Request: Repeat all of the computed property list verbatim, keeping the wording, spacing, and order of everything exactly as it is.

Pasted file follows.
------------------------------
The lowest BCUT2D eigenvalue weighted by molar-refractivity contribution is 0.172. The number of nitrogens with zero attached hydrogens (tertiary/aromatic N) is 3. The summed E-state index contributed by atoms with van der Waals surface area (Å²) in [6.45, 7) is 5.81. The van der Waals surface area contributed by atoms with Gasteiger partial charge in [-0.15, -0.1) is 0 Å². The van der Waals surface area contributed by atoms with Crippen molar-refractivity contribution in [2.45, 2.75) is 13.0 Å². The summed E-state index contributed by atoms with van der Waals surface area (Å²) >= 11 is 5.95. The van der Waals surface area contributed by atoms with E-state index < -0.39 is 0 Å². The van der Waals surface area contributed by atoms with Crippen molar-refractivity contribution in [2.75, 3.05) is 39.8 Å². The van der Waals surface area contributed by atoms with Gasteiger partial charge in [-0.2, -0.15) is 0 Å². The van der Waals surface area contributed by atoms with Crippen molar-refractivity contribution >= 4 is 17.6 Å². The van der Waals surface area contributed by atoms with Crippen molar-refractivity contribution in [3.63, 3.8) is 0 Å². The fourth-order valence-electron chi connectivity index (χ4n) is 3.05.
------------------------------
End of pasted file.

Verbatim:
The lowest BCUT2D eigenvalue weighted by molar-refractivity contribution is 0.172. The number of nitrogens with zero attached hydrogens (tertiary/aromatic N) is 3. The summed E-state index contributed by atoms with van der Waals surface area (Å²) in [6.45, 7) is 5.81. The van der Waals surface area contributed by atoms with Gasteiger partial charge in [-0.15, -0.1) is 0 Å². The van der Waals surface area contributed by atoms with Crippen molar-refractivity contribution in [2.45, 2.75) is 13.0 Å². The summed E-state index contributed by atoms with van der Waals surface area (Å²) >= 11 is 5.95. The van der Waals surface area contributed by atoms with E-state index < -0.39 is 0 Å². The van der Waals surface area contributed by atoms with Crippen molar-refractivity contribution in [2.75, 3.05) is 39.8 Å². The van der Waals surface area contributed by atoms with Gasteiger partial charge in [-0.2, -0.15) is 0 Å². The van der Waals surface area contributed by atoms with Crippen molar-refractivity contribution >= 4 is 17.6 Å². The van der Waals surface area contributed by atoms with Crippen molar-refractivity contribution in [3.63, 3.8) is 0 Å². The fourth-order valence-electron chi connectivity index (χ4n) is 3.05.